A closer look at the termination of the Superlative naming rights contract

Over the past few days, I have found the more information that I have uncovered, the more questions I have.

First I advise you to watch this informational meeting dated April 20,2012. There is PDF documentation on Superlative’s presentation and the city’s goals for naming rights.

This what we know right now;

Superlative’s contract was terminated early. Superlative did receive $65,000 for the market study they conducted, but they were looking to handle the naming rights. They were aware they were in competition with other firms, but by all accounts it would only make sense that the company that was doing your market study would help you with the naming rights. This did not happen which resulted in terminating their contract with the city early. This was the city’s decision.

Councilor Kermit Staggers has requested a copy of the contract. He is still waiting to receive it.

The city chose Legends Marketing. Not sure how much you know about Legends, but this story about them makes me a bit uneasy;

SANTA CLARA (KCBS) — As more seats go on sale Monday for the new 49ers Santa Clara Stadium, interested buyers are noticing most tickets are double the cost of a similar seat at Candlestick Park.

Aside from the cost of the 50,000 reserved seats that go on sale next week, the tickets require a one-time license fee between $2,000 and $12,000 for upper deck, end zone and top of the lower bowl seats.

Al Guido vice president of sales and services at Legends Sales & Marketing, the firm selling the packages for the stadium authority, said the cheapest seats will be $85 per game compared to Candlestick’s $39.

I don’t know about you, but most people in Sioux Falls cannot afford higher ticket prices. If this is the ultimate goal in building a new facility, we might just get ourselves a $180 million dollar echo chamber.

What is puzzling is that Legends was picked out of the four competitors, with Superlative (the market consultant) coming in 4th place.

Will the public be allowed to see the grading sheets? How did they come to this decision?

I do know that the city was advised to ask for at least $600,000 for 20 years on a naming rights deal. But that was a starting point. And it is no secret that Sanford and First Premier have been rumored to be interested sponsors (interior and exterior).

So how do you get that kind of money if you only have two interested parties?

Anybody in the Naming rights business will tell you that competition is what will drive up the naming rights price. Just look at Superlative’s track record on this;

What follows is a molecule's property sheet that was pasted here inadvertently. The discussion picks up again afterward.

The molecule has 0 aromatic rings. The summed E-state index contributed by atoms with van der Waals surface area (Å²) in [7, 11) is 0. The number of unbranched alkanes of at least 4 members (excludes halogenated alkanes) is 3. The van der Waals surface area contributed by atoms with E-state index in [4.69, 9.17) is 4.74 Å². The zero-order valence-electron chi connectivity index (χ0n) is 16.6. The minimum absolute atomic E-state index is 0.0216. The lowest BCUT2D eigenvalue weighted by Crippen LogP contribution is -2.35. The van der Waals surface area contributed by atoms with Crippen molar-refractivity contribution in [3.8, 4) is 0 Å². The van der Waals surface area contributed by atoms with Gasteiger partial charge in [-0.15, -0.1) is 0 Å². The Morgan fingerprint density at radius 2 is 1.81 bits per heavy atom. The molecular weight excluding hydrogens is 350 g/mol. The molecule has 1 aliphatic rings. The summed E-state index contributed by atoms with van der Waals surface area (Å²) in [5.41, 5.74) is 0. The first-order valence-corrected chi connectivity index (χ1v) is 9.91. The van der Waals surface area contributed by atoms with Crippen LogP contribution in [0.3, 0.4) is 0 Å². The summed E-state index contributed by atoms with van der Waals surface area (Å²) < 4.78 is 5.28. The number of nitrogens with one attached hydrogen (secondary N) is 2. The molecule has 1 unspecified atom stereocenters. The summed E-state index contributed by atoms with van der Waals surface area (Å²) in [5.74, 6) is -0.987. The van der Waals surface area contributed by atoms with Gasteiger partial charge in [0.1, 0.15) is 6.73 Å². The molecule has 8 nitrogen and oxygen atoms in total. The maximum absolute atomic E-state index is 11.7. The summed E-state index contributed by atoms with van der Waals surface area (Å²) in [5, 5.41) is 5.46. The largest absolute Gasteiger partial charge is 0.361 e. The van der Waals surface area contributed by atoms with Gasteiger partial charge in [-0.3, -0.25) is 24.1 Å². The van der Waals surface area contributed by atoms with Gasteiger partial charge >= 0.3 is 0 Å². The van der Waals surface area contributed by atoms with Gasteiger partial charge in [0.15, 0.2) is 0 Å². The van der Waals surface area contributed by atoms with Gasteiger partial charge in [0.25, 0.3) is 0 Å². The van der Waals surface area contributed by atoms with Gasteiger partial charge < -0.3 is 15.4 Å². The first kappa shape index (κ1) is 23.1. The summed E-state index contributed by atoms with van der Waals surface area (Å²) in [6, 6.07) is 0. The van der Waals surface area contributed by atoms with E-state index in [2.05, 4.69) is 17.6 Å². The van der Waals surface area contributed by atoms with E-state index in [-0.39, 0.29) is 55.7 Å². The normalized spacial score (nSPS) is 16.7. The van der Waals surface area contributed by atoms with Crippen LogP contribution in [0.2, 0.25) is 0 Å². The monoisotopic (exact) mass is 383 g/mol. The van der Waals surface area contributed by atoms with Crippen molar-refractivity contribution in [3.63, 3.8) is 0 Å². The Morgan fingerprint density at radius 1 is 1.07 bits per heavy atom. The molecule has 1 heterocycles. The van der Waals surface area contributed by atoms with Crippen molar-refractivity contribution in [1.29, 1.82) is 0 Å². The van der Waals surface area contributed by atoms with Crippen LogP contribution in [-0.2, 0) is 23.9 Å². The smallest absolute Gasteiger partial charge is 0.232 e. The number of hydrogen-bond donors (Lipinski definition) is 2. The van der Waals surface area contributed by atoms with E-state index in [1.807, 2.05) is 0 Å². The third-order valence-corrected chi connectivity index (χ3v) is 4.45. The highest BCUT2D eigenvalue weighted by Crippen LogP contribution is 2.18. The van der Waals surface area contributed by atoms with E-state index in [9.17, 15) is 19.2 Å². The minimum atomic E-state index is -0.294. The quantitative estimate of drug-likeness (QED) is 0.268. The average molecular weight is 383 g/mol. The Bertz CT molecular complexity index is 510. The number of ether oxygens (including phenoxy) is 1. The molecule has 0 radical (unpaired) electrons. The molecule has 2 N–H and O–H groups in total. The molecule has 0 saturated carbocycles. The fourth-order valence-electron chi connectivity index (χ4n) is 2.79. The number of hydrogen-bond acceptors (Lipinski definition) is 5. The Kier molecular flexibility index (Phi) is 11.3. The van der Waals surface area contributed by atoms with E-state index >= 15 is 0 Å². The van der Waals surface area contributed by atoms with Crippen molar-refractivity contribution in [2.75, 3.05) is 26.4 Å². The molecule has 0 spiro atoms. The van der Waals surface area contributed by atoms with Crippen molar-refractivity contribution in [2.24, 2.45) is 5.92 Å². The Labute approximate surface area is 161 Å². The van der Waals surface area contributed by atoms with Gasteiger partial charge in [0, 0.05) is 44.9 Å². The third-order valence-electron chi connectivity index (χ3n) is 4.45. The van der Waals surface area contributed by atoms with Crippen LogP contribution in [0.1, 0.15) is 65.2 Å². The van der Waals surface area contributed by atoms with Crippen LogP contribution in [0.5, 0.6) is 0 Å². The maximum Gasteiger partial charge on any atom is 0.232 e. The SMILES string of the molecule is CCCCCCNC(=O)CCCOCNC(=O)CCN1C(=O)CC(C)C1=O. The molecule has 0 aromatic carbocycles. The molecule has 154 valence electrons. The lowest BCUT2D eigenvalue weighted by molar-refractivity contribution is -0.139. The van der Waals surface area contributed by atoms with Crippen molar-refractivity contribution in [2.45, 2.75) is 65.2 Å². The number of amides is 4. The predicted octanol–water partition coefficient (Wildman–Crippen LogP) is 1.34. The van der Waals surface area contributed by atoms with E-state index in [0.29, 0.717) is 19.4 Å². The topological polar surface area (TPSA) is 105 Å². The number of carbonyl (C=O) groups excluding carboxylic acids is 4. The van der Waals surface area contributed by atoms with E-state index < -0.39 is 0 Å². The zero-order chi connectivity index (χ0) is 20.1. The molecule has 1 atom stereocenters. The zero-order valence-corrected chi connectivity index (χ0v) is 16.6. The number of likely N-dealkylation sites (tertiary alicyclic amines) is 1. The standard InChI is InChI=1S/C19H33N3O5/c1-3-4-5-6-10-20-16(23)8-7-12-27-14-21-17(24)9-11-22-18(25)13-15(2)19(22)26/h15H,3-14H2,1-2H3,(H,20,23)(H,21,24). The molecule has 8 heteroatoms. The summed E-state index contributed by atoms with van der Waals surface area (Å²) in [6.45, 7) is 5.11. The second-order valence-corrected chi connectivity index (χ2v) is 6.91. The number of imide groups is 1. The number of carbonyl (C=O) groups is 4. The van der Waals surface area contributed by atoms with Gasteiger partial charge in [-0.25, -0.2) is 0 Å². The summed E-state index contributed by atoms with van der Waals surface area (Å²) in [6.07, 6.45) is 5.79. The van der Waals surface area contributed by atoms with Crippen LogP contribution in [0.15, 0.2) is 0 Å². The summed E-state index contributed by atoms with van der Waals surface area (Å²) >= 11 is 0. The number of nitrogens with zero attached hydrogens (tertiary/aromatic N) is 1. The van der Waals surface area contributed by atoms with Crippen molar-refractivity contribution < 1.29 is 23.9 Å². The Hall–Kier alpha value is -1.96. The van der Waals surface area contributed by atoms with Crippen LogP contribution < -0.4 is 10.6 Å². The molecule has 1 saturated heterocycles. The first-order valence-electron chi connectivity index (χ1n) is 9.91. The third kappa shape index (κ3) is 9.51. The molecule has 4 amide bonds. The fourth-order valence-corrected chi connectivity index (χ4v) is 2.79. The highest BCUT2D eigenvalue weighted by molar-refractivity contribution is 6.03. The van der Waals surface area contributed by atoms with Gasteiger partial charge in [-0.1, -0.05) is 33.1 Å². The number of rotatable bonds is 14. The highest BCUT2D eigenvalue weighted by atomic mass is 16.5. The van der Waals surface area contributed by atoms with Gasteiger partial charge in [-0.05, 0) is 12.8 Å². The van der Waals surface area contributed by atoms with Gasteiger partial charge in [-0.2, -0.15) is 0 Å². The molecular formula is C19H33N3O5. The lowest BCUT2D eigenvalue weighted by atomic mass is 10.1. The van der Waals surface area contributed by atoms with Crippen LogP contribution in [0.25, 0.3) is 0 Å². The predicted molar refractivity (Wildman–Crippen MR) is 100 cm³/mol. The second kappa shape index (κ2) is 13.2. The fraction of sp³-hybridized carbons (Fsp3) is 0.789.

Has raised over $500 million in Naming Rights

• 95%success rate in meeting and exceeding Naming Rights goals for arenas

• 100% on ballparks and stadiums

How can any naming rights company compete with that? Was Legends chosen over Superlative because they can help bring in competing bids? Or were they brought in to bring the appearance of competition?

I don’t think anyone will be shocked if Sanford and First Premier seal the deal, but it will be disappointing if this deal was struck without competition.

If this happens, will the public be allowed to see the list of competitors and their offers? Or like the naming of the Rosa Parks school, will that information be shredded?

In Myles Gallagher’s June 20, 2011 presentation to the city council, he said this;

“We represent the taxpayer – that’s our credo.”

Maybe this is why they were not chosen?



6 comments ↓

#1 anominous on 06.17.12 at 12:33 pm

Tickets need to cost more so it looks like you are giving something valuable when they are used by fatcats to trade for favors.

#2 l3wis on 06.17.12 at 4:50 pm

Yeah, you have to pay more for this pretty new building.

#3 Joan on 06.17.12 at 6:58 pm

I always figured tickets for anything in this fantastic building would be considerably higher than at at the arena. Just like I have always figured the place will end up not being a money maker and needing considerable help from the city.

#4 l3wis on 06.18.12 at 12:48 am

Don’t think there is a link between Legends and what you are talking about. They would prefer taxpayers to subsidize this thing.

While I commend Huether for getting the ball rolling on the EC, his hap hazard, shove it thru, suprime cc approach is going to burn us in the end.

I often find the irony in all the people who complain the process wasn’t moving fast enough, but in the 13 years it was going on, SF was growing and prosperous, w/o a new EC. How could that be? I think we rushed this, and we will feel the burn here real soon.

#5 Naming rights and Reindeer Games — South DaCola on 07.16.12 at 12:13 am

[…] I reported on June 16, there was a little switcheroo on the naming rights contract. The city decided to terminate their […]

#6 The interesting Events Center Naming Rights timeline — South DaCola on 03.10.14 at 6:01 pm

[…] Advancing? It’s almost like Smith had to hire a naming rights contractor so it didn’t look like it was already a done deal with Sanford. Gee, I wonder why they fired this company? […]